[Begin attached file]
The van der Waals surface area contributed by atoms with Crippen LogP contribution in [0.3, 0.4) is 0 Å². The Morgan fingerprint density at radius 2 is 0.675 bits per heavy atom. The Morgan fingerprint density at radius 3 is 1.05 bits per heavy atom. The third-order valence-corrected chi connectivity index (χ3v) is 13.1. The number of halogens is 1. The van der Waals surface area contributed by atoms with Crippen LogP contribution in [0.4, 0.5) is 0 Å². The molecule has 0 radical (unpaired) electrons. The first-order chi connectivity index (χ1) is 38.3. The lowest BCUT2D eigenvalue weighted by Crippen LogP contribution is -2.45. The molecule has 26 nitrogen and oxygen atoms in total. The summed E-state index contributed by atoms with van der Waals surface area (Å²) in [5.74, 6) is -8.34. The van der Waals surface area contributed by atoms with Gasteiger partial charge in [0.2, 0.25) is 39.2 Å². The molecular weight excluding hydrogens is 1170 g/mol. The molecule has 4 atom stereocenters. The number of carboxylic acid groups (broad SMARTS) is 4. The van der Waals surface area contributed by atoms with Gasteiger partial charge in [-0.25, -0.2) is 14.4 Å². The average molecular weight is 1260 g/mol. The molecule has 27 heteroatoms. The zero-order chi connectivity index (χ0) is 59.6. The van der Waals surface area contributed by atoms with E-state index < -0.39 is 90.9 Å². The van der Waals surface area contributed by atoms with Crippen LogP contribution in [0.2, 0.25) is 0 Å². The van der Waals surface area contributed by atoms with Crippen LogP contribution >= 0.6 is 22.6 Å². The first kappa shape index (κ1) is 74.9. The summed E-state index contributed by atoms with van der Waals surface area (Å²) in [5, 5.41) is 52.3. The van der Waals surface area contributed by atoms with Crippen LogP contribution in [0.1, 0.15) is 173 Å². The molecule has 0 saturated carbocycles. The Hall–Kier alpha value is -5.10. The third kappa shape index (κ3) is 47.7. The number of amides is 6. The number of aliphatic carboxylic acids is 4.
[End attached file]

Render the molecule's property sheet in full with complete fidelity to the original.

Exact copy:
The van der Waals surface area contributed by atoms with Crippen LogP contribution in [0.3, 0.4) is 0 Å². The Morgan fingerprint density at radius 2 is 0.675 bits per heavy atom. The Morgan fingerprint density at radius 3 is 1.05 bits per heavy atom. The third-order valence-corrected chi connectivity index (χ3v) is 13.1. The number of halogens is 1. The van der Waals surface area contributed by atoms with Crippen LogP contribution in [0.4, 0.5) is 0 Å². The molecule has 0 radical (unpaired) electrons. The first-order chi connectivity index (χ1) is 38.3. The lowest BCUT2D eigenvalue weighted by Crippen LogP contribution is -2.45. The molecule has 26 nitrogen and oxygen atoms in total. The summed E-state index contributed by atoms with van der Waals surface area (Å²) in [5.74, 6) is -8.34. The van der Waals surface area contributed by atoms with Gasteiger partial charge in [0.2, 0.25) is 39.2 Å². The molecular weight excluding hydrogens is 1170 g/mol. The molecule has 4 atom stereocenters. The number of carboxylic acid groups (broad SMARTS) is 4. The van der Waals surface area contributed by atoms with Gasteiger partial charge in [-0.25, -0.2) is 14.4 Å². The average molecular weight is 1260 g/mol. The molecule has 27 heteroatoms. The zero-order chi connectivity index (χ0) is 59.6. The van der Waals surface area contributed by atoms with E-state index < -0.39 is 90.9 Å². The van der Waals surface area contributed by atoms with Crippen LogP contribution in [0.2, 0.25) is 0 Å². The van der Waals surface area contributed by atoms with Crippen LogP contribution >= 0.6 is 22.6 Å². The first kappa shape index (κ1) is 74.9. The summed E-state index contributed by atoms with van der Waals surface area (Å²) in [5, 5.41) is 52.3. The van der Waals surface area contributed by atoms with Crippen LogP contribution in [0.1, 0.15) is 173 Å². The molecule has 0 saturated carbocycles. The Hall–Kier alpha value is -5.10. The third kappa shape index (κ3) is 47.7. The number of amides is 6. The number of aliphatic carboxylic acids is 4.